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You Start Studying Too Late.
Whether or not you want to hear it, it takes months to prepare adequately and score really well on a test like the ACT, SAT, GRE and other standardized, high-stakes test. Why? They do not simply test your content knowledge, which could theoretically be crammed into your head a week before the test. (i.e. Who was Ronald Reagan's press secretary? How do you say the word, "eradicate" in French?) Standardized tests often measure your ability to reason. Predict. Infer. Draw conclusions. And in your everyday, regular school life, you may not be practicing those skills. So, in order to get better at them, you need to brush up on them early and often. Repetition is key and cannot be mimicked the week prior to the test.
Fix It: Get a study schedule put together several months before your exam. Write down study times into your calendar and commit yourself to them firmly. Let go of the idea that you can "wing it" and get the score you'd like. I promise you'll be grateful for prepping early for your major test!
You Don't Prepare in a Way That Suits Your Learning Style
This may be news to you, but everyone learns in different ways. Some people learn material really well sitting at a desk in a quiet corner, rehashing all their notes with headphones set to white noise. Other people learn best in a group! They want to be quizzed by friends, laughing and joking along the way. Still others prefer to type all their notes over again while they play a recorded lecture of the class review. If you're trying to force yourself to learn in a way that doesn't suit your learning style, you'll doom yourself to fail your exams.
Fix It: Take the learning styles quiz. Sure, it's anecdotal and not 100% scientific, but it may help give you an idea about how you learn best. Find out if you're a visual, kinesthetic or auditory learner and prepare in a way that can actually help you learn.
You Don't Learn the Ins and Outs of Your Exam
Did you know that the ACT is very different from the SAT? Your vocabulary quiz is going to be an incredibly different type of test than your midterm exam. Perhaps you're failing your exams because you haven't quite caught on that you need to prepare in different ways for different kinds of tests.
Fix It: If you're taking a test in school, find out from your teacher the type of exam it will be - multiple choice? Essay? You'll prepare differently if so. Get a test prep book for the ACT or SAT and learn the strategies for each test. You'll save time (which leads to earning more points) by familiarizing yourself with the test content prior to testing.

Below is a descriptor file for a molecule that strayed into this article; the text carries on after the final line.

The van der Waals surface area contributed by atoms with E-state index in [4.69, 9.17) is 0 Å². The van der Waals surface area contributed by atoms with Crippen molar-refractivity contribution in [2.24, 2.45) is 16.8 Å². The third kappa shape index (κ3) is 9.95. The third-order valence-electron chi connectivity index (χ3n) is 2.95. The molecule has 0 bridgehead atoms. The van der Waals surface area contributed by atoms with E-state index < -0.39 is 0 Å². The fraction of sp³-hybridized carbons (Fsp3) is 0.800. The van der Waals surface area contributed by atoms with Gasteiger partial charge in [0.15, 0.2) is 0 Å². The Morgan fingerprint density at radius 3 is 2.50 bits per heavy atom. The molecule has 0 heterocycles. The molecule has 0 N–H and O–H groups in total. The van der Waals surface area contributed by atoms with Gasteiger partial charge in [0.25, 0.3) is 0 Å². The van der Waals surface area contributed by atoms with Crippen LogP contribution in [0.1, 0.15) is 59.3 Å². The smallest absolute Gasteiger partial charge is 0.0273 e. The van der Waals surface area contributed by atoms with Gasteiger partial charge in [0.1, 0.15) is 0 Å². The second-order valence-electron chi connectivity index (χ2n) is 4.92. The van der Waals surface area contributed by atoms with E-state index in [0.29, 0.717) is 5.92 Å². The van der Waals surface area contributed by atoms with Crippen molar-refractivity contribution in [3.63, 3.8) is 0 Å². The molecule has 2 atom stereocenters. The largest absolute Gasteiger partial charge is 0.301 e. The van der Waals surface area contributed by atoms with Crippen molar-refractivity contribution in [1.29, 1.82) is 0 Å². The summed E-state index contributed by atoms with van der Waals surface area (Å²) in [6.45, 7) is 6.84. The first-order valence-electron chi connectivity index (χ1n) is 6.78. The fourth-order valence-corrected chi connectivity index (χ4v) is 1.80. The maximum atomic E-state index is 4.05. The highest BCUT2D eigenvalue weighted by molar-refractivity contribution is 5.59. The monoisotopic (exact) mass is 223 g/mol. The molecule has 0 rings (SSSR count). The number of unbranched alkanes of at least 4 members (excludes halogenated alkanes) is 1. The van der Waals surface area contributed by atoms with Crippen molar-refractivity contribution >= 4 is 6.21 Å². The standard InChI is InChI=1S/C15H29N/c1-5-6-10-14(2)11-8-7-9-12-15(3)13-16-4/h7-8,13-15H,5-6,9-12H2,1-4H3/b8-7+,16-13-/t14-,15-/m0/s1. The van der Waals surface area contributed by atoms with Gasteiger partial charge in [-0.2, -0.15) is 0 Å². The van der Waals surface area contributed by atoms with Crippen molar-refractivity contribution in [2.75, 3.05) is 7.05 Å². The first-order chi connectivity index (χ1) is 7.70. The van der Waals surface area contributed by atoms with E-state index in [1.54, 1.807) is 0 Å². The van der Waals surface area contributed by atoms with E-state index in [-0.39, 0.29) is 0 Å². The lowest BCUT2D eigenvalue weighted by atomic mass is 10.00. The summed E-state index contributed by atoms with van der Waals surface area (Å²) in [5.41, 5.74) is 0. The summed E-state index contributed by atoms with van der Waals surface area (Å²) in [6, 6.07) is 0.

You Pressure Yourself.
Nothing is worse than test anxiety. Well, maybe childbirth. Or being eaten by sharks. But mostly, nothing is worse than test anxiety. For days before the test you can think of nothing else. You pressure yourself straight into hives. You've decided that nothing - NOTHING - matters except a perfect score and you've sweated and cursed and hoped and despaired over your upcoming exam. And after having taken the exam, you realize that your score was absolutely awful and you wonder what you could've done differently.
Fix It: Practice steps to overcome test anxiety from your desk right before the exam. If that doesn't help, draw a timeline of your imagined life. (Birth - Death at 115 years old.) Place major events on it: first learned to walk; lost a grandparent; got married; the births of your 17 children; won the Nobel prize. Now, place a tiny dot of your test date on your timeline. Doesn't seem so enormous, now does it? Although a test can make you fraught with nerves, it helps to put it into perspective. Will you remember it on your deathbed? Highly unlikely.
You've Labeled Yourself a Bad Test-Taker
Right now - this minute - stop calling yourself a poor test-taker. That label, called a cognitive distortion, does more harm than you know! Whatever you believe yourself to be you will become. Even if you've taken and failed tests in the past, your future testing self is not a guaranteed failure. Figure out the mistakes you made on those tests in the past (Maybe you didn't study? Perhaps you didn't sleep enough? Maybe you didn't learn the test strategy?) and give yourself the chance to rock this test by preparing.
Fix It: At least 30 days prior to the exam, write the words, "I'm a great test-taker!" on post-its and stick them everywhere - your bathroom mirror, the dashboard of your car, the inside of your binder for school. Nerdy, but totally worth it. Write it on the back of your hand. Make it your screensaver and your computer password. Live it for the next month and watch your brain slowly begin to overcome the label you've given yourself in the past.